Are You Lost?
This time of year is a time to celebrate with friends, family, and fireworks! Even though this time can be exciting and fun for us, some animals get lost and confused with all the excitement and noise. If your pets get lost, or if you find a lost pet, below are some things you can do to either find them, or help them be found.
If your pet gets lost:
The American Society for the Prevention of Cruelty to Animals advise putting a collar on your pet at all times with an ID tag with your name, phone number, and any relevant contact information on it. If your pet is microchipped, make sure your information is current. If you have changed your address or gotten a new phone number recently, make sure you update their chip as soon as possible.
If your pet has gotten out and you have not been contacted, reach out to as many people as you can. There is a chance your neighbors or friends might have seen them wondering around. Also, be sure to check any place they might be hiding, like under the bed or in a dark place, in case they are hiding or sleeping. Shaking food and treats might help lure them out if that is the case.
If they are not hiding and you are still not able to call them out, take a slow ride or walk around the neighborhood, maybe on a route they normally take during walks with you. While you are searching your neighborhood, call your local animal control agency, veterinary hospitals, and shelters to see if someone might have taken your pet there.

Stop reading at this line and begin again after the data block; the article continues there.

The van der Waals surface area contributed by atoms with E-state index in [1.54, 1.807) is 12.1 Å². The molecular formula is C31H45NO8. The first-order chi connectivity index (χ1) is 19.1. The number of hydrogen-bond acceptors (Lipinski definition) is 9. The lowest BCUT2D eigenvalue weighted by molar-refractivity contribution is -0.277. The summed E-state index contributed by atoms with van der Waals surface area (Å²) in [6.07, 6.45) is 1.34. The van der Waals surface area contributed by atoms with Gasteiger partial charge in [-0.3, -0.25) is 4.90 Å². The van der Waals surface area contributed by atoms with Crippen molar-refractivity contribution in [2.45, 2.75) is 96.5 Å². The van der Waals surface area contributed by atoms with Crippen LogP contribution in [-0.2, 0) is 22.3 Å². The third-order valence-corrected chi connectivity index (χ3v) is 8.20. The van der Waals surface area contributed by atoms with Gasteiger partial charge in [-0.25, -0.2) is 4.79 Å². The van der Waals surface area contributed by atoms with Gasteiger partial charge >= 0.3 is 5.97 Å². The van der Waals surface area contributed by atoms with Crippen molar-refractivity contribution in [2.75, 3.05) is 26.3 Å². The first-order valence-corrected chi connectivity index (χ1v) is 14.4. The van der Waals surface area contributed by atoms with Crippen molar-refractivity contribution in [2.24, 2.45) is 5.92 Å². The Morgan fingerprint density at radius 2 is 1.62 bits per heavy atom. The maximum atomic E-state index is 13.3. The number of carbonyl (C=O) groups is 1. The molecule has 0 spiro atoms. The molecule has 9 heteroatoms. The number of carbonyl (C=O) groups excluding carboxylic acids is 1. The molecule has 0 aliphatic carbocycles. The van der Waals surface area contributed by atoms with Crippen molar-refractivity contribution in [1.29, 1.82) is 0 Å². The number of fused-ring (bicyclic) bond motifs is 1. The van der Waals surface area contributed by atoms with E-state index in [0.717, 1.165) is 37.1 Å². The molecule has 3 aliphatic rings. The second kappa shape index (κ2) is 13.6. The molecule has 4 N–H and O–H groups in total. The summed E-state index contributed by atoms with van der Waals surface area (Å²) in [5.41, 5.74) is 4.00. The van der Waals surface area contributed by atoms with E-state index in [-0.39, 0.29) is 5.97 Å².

If still missing, place fliers around the neighborhood with a bold title to get attention. Add specific information about your pet as well as two contact numbers, in case someone isn’t able to reach you through the first number. Lastly, put up your pet’s picture on your social media. There are typically neighborhood Facebook pages of some kind available where you can contact the administrators about posting information about your missing pet. This way, more people are aware and might be able to recognize your pet.
If you find a lost animal:
American Humane recommends you try to capture and contain the animal if there is no danger in approaching them. Proceed slowly and cautiously and speak gently to them so they feel safe. Temporarily contain the animals until a more permanent solution becomes available. Dogs should be contained in a fenced yard or leash while cats will do better inside a cat carrier or secure box with holes in it for breathing. You could also place them in a small room in your home where they are secure until someone is able to pick them up.
If the animal is aggressive, do not attempt to contain them. If this is the case, call your local animal control or police department with details of the animal so they can professionally and safely handle the situation.
If you do contain a lost pet, check for a collar or an ID tag. If none are present, take them to your local animal shelter or contact animal control to pick them up and check for microchips.
Lastly, take a picture of the animal and post it on social media and create fliers to put around the area. Someone might be able to recognize the animal and help find the owner so they can be reunited.
This is a wonderful time of year where we get to celebrate and be with the ones we love, including our furry friends. In the event that a pet does get lost or found, we hope these tips will help so all animals can be reunited with their families.
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